Information about changes of address is recorded by the police force concerned. It is not reported to the Home Office, and information about the numbers of such changes could be obtained only at disproportionate cost.
Jim Cousins: To ask the Secretary of State for the Home Department how many members there are of the task force considering student visa charges and requirements; and whether the task force will consider the present residence reporting requirements imposed on a number of countries. 
The requirement for students of certain nationalities to register with the police arises from the police registration arrangements in part 10 of the immigration rules. The task force will not be considering changes to part 10 of the rules.
Mr. McNulty: The National Register of Unaccompanied Children was launched on 23 November 2004, at which time it was a working model for testing purposes and the establishing of a network of local authority contacts. It will be fully operational from 18 July 2005.
The information requested is not available centrally and could be obtained only by requiring individual local authorities to search their individual case records. There are currently 3,470 1 unaccompanied asylum seeking children supported by the 32 London boroughs and the Corporation of London. This compares to 4,220 1 in 2004.
4 Jul 2005 : Column 144W
Mr. Kidney: To ask the Secretary of State for the Home Department what (a) spending has been allocated and (b) policy initiatives have been pursued to support the International Year of the Volunteer. 
Paul Goggins: The National Centre for Volunteering, in consultation with the Home Office and key volunteering-involving organisations, agreed a structure for the delivery of the International Year of the Volunteer which took place in 2001. Those involved in the programme considered the Year to be a success. The Active Community Unit at the Home Office provided £297,229 core funding for the Year. 2005 is the Year of the Volunteer. The aims and objectives of the Year are to create awareness of, increase the opportunities for and encourage more people to get involved in volunteering. The Year of the Volunteer 2005 is owned by volunteers, led by a partnership between Community Service Volunteers (CSV) and the Volunteering England Consortium, and supported by the Home Office. The Volunteering England Consortium consists of Volunteering England, TimeBank, YouthNet UK, The Media Trust, Business in the Community (BitC) and Youth Action Network. The Home Office is investing £7.1 million in the Year of the Volunteer. The devolved Administrations are funding and hosting their own campaigns and initiatives to support the year and these differ in each country.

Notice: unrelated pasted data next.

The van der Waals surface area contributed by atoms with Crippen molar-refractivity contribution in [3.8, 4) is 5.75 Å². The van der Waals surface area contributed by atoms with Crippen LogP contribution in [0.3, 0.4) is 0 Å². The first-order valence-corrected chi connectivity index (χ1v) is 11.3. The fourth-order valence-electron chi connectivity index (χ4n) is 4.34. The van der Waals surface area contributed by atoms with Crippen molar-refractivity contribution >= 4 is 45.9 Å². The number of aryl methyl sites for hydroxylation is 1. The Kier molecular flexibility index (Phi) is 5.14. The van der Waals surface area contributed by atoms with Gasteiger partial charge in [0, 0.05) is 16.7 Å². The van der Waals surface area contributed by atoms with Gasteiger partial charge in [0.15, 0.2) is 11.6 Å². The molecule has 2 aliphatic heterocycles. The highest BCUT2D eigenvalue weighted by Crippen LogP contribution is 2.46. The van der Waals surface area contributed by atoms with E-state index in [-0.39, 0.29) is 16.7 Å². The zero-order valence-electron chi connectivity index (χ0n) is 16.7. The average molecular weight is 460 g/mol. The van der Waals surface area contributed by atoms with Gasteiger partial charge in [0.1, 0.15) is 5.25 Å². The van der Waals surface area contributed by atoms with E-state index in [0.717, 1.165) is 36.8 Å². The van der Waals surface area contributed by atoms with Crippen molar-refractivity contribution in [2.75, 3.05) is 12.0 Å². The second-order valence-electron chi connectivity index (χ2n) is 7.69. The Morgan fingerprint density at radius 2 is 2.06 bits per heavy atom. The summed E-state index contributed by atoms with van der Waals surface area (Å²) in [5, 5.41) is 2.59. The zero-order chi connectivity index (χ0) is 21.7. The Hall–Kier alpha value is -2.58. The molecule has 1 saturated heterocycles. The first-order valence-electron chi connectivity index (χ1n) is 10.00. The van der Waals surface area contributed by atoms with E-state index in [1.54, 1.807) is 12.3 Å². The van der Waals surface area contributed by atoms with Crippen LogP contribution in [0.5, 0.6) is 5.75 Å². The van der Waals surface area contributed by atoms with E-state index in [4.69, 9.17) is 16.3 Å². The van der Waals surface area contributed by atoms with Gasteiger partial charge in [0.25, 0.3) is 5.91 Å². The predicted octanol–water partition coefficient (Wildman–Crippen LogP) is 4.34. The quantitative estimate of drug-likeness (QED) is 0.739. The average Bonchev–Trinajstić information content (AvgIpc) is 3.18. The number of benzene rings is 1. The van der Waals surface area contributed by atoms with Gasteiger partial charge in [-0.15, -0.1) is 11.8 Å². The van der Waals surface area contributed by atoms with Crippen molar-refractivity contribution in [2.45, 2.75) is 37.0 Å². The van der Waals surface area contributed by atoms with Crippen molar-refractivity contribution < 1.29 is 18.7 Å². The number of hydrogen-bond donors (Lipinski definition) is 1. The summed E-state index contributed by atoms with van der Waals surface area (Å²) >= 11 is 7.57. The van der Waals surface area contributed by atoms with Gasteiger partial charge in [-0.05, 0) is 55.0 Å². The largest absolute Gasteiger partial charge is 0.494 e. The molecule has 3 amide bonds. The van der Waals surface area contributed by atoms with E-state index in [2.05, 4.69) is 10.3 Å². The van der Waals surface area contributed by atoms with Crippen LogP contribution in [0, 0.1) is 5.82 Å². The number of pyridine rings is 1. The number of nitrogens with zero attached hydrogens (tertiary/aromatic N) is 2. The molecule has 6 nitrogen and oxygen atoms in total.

|Amount invested by the Home Office (£)|
|Community Service Volunteers||Principal Voluntary Sector partner delivering a range of activities, events, promotional materials and press and media coverage||1,000,000|
|Community Service Volunteers||To deliver a government employee volunteering scheme||500,000|
|Volunteering England||Principal Voluntary Sector partner working with a consortium to deliver a range of activities, events, promotional materials and press and media coverage||1,000,000|
|Volunteering England||To increase the capacity of local volunteer centres throughout England||3,000,000|
|Volunteering England||Small grants programme for other stakeholders who can contribute to achieving the objectives of YOV 2005||250,000|
|Marketing/Communications Support||Research and branding, publicity, partnership marketing and the YOV 2005 website (www.yearofthevolunteer.org)||250, 000|
|Website and YOV 2005 evaluation support||To develop and enhance www.yearofthevolunteer.org and manage project evaluation||100,000|
|Media Trust||For high-profile, multi-media consumer marketing campaign which aims to supercharge the year, raise awareness of volunteering and drive registrations of new volunteers||1,000,000|